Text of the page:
Survival of the Richest
Is economic behavior best understood in Darwinian terms? Actually, no.
In the polarized debate over government’s proper role in the economy, Robert H. Frank wants to rally American citizens to one important home truth: that all patterns of consumption and taxation are relative. The way that we dispose of our incomes and nourish collective social goods is not the fixed zero-sum proposition that partisans of the libertarian right imagine such choices to be. Rather, Frank—a Cornell University professor of economics who also writes the “Economic View” column for The New York Times—argues in The Darwin Economy that all perceived economic gains and losses are relative to each individual’s comparative standing amid equivalently consuming peers. It thus stands to reason that the pains and gains we typically assign to decisions such as taxing a given socially harmful behavior, or permitting the Bush-era tax cuts on the highest class of earners to expire, are also relative deliberative propositions, and not the confiscatory government boondoggles of libertarian fancy. After all, as Frank explained in a 2010 Times piece outlining the irrational character of anti-tax rhetoric when it’s laid alongside the actual behavior of high-earning Americans springing for top-of-the-line sports cars or potlatch-style coming-out parties for their offspring, “When others in your circle spend a lot, you must spend accordingly or else live with the disappointment that results from unmet expectations.”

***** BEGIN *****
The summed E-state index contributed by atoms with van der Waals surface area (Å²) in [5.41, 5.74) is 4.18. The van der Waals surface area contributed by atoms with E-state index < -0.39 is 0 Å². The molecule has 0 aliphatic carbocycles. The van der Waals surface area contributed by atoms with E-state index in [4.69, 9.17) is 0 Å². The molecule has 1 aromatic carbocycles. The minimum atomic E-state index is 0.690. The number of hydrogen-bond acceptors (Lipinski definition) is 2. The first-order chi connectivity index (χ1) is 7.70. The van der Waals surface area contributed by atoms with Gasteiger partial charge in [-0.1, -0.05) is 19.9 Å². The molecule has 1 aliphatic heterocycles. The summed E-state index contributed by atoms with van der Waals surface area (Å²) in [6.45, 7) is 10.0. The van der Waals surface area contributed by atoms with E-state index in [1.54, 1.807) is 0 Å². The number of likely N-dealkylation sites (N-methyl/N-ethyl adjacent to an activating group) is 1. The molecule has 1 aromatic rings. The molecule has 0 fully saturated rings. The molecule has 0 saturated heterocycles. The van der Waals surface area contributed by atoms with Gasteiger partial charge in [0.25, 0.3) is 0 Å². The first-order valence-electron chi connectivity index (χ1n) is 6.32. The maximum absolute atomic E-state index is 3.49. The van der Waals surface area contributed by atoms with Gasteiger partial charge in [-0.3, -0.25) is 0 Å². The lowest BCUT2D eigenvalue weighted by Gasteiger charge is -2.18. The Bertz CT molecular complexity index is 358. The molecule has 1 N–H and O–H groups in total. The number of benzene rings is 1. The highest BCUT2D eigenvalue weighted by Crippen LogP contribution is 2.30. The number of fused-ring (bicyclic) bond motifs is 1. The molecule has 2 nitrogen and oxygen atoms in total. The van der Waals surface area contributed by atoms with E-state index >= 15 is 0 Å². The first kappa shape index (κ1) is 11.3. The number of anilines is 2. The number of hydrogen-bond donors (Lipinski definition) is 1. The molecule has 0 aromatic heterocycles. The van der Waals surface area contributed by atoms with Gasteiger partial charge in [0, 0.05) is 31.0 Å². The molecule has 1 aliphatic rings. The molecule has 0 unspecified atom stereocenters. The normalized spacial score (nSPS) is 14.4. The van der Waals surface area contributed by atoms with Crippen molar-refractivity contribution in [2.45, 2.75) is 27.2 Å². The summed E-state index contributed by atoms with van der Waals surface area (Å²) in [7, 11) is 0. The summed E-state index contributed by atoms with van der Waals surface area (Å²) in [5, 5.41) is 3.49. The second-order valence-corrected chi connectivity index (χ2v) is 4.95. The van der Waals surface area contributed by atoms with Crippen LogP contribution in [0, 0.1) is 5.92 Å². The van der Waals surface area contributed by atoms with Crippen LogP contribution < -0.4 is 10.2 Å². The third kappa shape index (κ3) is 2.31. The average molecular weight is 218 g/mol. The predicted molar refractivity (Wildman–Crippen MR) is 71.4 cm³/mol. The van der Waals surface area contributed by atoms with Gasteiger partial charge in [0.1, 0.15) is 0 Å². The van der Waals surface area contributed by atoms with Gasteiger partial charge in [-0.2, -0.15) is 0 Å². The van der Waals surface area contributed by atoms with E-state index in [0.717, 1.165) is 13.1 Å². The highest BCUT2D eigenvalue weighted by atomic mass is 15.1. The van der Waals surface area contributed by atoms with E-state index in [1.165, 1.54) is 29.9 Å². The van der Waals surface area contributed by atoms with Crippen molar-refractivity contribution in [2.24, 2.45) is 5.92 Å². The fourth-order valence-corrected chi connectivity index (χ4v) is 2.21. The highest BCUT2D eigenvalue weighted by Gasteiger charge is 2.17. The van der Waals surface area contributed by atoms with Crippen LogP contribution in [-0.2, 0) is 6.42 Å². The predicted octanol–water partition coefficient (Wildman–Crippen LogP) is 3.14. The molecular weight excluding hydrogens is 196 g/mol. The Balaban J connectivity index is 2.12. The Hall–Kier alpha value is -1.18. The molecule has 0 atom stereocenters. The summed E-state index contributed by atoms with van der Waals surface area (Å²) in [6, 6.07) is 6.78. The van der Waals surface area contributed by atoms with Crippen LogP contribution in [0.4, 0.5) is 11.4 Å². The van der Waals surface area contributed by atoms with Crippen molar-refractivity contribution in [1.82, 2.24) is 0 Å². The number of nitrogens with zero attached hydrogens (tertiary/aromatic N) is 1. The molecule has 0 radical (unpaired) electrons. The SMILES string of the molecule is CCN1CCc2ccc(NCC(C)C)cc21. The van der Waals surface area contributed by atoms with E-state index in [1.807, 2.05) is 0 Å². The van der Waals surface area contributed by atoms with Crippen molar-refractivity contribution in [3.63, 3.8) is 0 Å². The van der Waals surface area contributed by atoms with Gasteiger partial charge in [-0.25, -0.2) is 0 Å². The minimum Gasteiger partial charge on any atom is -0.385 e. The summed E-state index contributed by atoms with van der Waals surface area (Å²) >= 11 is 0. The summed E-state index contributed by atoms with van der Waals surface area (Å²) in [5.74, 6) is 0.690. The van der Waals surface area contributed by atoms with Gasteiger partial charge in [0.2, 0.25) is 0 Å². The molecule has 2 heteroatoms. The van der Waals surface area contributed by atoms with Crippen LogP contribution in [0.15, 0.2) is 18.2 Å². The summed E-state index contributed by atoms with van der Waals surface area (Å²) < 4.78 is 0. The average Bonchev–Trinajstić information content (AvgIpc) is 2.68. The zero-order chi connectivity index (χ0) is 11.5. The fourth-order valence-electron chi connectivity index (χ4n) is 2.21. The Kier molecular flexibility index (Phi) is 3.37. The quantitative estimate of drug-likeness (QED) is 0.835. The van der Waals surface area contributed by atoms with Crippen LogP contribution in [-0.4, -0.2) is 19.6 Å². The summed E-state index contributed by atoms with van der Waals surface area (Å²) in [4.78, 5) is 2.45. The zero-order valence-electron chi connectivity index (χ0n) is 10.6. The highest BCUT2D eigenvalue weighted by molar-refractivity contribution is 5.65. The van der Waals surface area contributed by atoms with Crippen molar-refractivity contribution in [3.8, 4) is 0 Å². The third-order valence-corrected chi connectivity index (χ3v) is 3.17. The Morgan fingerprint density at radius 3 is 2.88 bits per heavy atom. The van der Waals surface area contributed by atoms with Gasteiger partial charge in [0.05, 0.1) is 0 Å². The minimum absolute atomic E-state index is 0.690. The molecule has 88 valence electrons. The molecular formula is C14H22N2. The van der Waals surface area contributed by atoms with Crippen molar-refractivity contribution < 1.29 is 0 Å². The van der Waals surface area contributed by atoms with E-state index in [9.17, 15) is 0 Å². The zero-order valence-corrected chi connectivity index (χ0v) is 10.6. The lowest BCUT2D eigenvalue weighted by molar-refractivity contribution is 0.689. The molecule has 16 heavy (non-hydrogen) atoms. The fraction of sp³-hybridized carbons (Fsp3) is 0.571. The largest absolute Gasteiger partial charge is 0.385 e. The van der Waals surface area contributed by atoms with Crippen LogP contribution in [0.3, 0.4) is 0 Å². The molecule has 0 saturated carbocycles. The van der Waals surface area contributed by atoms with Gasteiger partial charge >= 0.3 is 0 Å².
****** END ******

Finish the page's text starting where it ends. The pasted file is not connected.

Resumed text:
This might strike most readers as homiletic common sense—on the order of the childhood reminders from your parents that children are starving in Africa as you let leftovers languish on your own dinner plate. But Frank contends that the foundational appeal of what are known as “positional goods”—products defined principally by their broader social worth rather than their narrow rational utility—accounts for a good deal of the high-octane obfuscation in American economic debate. Indeed, he argues in The Darwin Economy, the battle for the optimal hoard of positional goods is at bottom a reflection of how economic behavior is principally shaped by the laws of natural selection, rather than by the suprational “invisible hand” hymned by Adam Smith’s libertarian faithful.